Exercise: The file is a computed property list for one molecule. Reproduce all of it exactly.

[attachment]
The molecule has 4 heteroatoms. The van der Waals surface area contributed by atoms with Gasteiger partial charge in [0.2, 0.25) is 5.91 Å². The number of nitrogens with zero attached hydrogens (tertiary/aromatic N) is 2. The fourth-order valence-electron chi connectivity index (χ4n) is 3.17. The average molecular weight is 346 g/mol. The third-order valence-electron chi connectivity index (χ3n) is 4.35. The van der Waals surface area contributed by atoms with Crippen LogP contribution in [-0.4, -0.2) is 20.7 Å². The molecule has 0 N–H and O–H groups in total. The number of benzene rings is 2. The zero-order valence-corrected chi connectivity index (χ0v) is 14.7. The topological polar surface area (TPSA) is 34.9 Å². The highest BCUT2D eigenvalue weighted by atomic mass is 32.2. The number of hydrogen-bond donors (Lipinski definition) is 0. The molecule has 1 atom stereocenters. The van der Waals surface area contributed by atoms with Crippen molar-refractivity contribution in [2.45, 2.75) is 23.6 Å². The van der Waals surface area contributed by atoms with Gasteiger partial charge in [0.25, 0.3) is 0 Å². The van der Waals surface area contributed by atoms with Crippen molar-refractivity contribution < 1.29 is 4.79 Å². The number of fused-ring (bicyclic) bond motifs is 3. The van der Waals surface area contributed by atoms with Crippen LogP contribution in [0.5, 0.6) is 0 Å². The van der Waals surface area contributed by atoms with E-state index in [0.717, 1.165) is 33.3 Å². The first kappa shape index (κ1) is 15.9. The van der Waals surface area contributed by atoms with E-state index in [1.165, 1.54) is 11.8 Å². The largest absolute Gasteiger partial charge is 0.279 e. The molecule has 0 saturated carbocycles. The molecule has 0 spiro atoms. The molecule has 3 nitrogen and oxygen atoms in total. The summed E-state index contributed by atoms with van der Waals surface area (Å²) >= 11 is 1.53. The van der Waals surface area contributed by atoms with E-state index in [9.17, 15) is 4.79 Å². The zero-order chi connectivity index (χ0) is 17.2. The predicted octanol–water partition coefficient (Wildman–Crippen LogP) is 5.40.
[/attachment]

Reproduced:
The molecule has 4 heteroatoms. The van der Waals surface area contributed by atoms with Gasteiger partial charge in [0.2, 0.25) is 5.91 Å². The number of nitrogens with zero attached hydrogens (tertiary/aromatic N) is 2. The fourth-order valence-electron chi connectivity index (χ4n) is 3.17. The average molecular weight is 346 g/mol. The third-order valence-electron chi connectivity index (χ3n) is 4.35. The van der Waals surface area contributed by atoms with Crippen LogP contribution in [-0.4, -0.2) is 20.7 Å². The molecule has 0 N–H and O–H groups in total. The number of benzene rings is 2. The zero-order valence-corrected chi connectivity index (χ0v) is 14.7. The topological polar surface area (TPSA) is 34.9 Å². The highest BCUT2D eigenvalue weighted by atomic mass is 32.2. The number of hydrogen-bond donors (Lipinski definition) is 0. The molecule has 1 atom stereocenters. The van der Waals surface area contributed by atoms with Crippen molar-refractivity contribution in [2.45, 2.75) is 23.6 Å². The van der Waals surface area contributed by atoms with Gasteiger partial charge in [0.25, 0.3) is 0 Å². The van der Waals surface area contributed by atoms with Crippen molar-refractivity contribution < 1.29 is 4.79 Å². The number of fused-ring (bicyclic) bond motifs is 3. The van der Waals surface area contributed by atoms with Crippen LogP contribution in [0.5, 0.6) is 0 Å². The van der Waals surface area contributed by atoms with E-state index in [0.717, 1.165) is 33.3 Å². The first kappa shape index (κ1) is 15.9. The van der Waals surface area contributed by atoms with E-state index in [1.165, 1.54) is 11.8 Å². The largest absolute Gasteiger partial charge is 0.279 e. The molecule has 0 saturated carbocycles. The molecule has 0 spiro atoms. The molecule has 3 nitrogen and oxygen atoms in total. The summed E-state index contributed by atoms with van der Waals surface area (Å²) >= 11 is 1.53. The van der Waals surface area contributed by atoms with E-state index in [9.17, 15) is 4.79 Å². The zero-order chi connectivity index (χ0) is 17.2. The predicted octanol–water partition coefficient (Wildman–Crippen LogP) is 5.40.